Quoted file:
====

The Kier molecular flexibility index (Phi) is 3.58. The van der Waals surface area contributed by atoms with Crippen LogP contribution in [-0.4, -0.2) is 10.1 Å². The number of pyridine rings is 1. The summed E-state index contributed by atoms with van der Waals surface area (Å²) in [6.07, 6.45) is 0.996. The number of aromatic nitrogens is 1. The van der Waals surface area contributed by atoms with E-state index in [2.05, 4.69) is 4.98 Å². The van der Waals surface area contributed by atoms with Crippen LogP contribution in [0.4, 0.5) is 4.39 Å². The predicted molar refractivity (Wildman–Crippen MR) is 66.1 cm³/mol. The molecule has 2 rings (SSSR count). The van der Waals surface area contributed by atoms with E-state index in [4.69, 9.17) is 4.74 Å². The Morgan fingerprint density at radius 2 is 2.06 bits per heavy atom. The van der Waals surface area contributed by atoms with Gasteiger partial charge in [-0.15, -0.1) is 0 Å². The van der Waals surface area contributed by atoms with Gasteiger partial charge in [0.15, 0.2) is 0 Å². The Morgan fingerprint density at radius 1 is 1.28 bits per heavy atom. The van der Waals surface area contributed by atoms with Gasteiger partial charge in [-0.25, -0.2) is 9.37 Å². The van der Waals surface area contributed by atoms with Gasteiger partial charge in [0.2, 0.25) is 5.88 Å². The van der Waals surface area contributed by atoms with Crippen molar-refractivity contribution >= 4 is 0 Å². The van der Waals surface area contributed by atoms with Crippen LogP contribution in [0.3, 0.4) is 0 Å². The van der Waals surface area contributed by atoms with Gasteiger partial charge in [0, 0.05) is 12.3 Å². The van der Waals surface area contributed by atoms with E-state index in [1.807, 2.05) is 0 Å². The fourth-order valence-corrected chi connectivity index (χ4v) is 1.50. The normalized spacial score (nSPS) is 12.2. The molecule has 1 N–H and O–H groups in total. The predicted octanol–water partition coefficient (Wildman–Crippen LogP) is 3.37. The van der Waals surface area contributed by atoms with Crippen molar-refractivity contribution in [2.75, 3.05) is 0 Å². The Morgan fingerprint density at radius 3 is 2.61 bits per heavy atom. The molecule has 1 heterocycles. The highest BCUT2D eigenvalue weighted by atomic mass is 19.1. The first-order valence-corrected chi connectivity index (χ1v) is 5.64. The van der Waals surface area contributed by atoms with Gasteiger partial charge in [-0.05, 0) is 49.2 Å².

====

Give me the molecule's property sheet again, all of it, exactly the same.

The Kier molecular flexibility index (Phi) is 3.58. The van der Waals surface area contributed by atoms with Crippen LogP contribution in [-0.4, -0.2) is 10.1 Å². The number of pyridine rings is 1. The summed E-state index contributed by atoms with van der Waals surface area (Å²) in [6.07, 6.45) is 0.996. The number of aromatic nitrogens is 1. The van der Waals surface area contributed by atoms with E-state index in [2.05, 4.69) is 4.98 Å². The van der Waals surface area contributed by atoms with Crippen LogP contribution in [0.4, 0.5) is 4.39 Å². The predicted molar refractivity (Wildman–Crippen MR) is 66.1 cm³/mol. The molecule has 2 rings (SSSR count). The van der Waals surface area contributed by atoms with E-state index in [4.69, 9.17) is 4.74 Å². The Morgan fingerprint density at radius 2 is 2.06 bits per heavy atom. The van der Waals surface area contributed by atoms with Gasteiger partial charge in [-0.15, -0.1) is 0 Å². The van der Waals surface area contributed by atoms with Gasteiger partial charge in [0.15, 0.2) is 0 Å². The Morgan fingerprint density at radius 1 is 1.28 bits per heavy atom. The van der Waals surface area contributed by atoms with Gasteiger partial charge in [-0.25, -0.2) is 9.37 Å². The van der Waals surface area contributed by atoms with Gasteiger partial charge in [0.2, 0.25) is 5.88 Å². The van der Waals surface area contributed by atoms with Crippen molar-refractivity contribution >= 4 is 0 Å². The van der Waals surface area contributed by atoms with Crippen LogP contribution in [0.3, 0.4) is 0 Å². The van der Waals surface area contributed by atoms with Gasteiger partial charge in [0, 0.05) is 12.3 Å². The van der Waals surface area contributed by atoms with E-state index in [1.807, 2.05) is 0 Å². The fourth-order valence-corrected chi connectivity index (χ4v) is 1.50. The normalized spacial score (nSPS) is 12.2. The molecule has 1 N–H and O–H groups in total. The predicted octanol–water partition coefficient (Wildman–Crippen LogP) is 3.37. The van der Waals surface area contributed by atoms with Crippen molar-refractivity contribution in [2.75, 3.05) is 0 Å². The Morgan fingerprint density at radius 3 is 2.61 bits per heavy atom. The molecule has 1 heterocycles. The highest BCUT2D eigenvalue weighted by atomic mass is 19.1. The first-order valence-corrected chi connectivity index (χ1v) is 5.64. The van der Waals surface area contributed by atoms with Gasteiger partial charge in [-0.05, 0) is 49.2 Å².